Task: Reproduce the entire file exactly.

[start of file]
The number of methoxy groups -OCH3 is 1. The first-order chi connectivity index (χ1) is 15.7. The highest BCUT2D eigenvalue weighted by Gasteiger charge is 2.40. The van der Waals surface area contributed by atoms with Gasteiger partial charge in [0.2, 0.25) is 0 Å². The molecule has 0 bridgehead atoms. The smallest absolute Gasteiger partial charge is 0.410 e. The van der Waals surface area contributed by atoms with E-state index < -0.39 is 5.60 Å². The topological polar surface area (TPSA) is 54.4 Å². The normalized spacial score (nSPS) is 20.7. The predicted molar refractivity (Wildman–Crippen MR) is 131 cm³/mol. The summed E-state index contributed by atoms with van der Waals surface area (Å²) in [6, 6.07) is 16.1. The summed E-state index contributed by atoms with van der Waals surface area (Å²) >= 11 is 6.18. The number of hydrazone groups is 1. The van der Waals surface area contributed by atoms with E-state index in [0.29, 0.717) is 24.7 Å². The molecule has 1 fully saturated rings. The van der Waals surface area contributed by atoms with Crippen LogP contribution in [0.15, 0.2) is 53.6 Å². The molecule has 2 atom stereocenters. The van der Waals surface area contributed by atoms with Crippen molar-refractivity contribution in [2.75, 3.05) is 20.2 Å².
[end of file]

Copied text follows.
The number of methoxy groups -OCH3 is 1. The first-order chi connectivity index (χ1) is 15.7. The highest BCUT2D eigenvalue weighted by Gasteiger charge is 2.40. The van der Waals surface area contributed by atoms with Gasteiger partial charge in [0.2, 0.25) is 0 Å². The molecule has 0 bridgehead atoms. The smallest absolute Gasteiger partial charge is 0.410 e. The van der Waals surface area contributed by atoms with E-state index < -0.39 is 5.60 Å². The topological polar surface area (TPSA) is 54.4 Å². The normalized spacial score (nSPS) is 20.7. The predicted molar refractivity (Wildman–Crippen MR) is 131 cm³/mol. The summed E-state index contributed by atoms with van der Waals surface area (Å²) in [6, 6.07) is 16.1. The summed E-state index contributed by atoms with van der Waals surface area (Å²) >= 11 is 6.18. The number of hydrazone groups is 1. The van der Waals surface area contributed by atoms with E-state index in [0.29, 0.717) is 24.7 Å². The molecule has 1 fully saturated rings. The van der Waals surface area contributed by atoms with Crippen LogP contribution in [0.15, 0.2) is 53.6 Å². The molecule has 2 atom stereocenters. The van der Waals surface area contributed by atoms with Crippen molar-refractivity contribution in [2.75, 3.05) is 20.2 Å².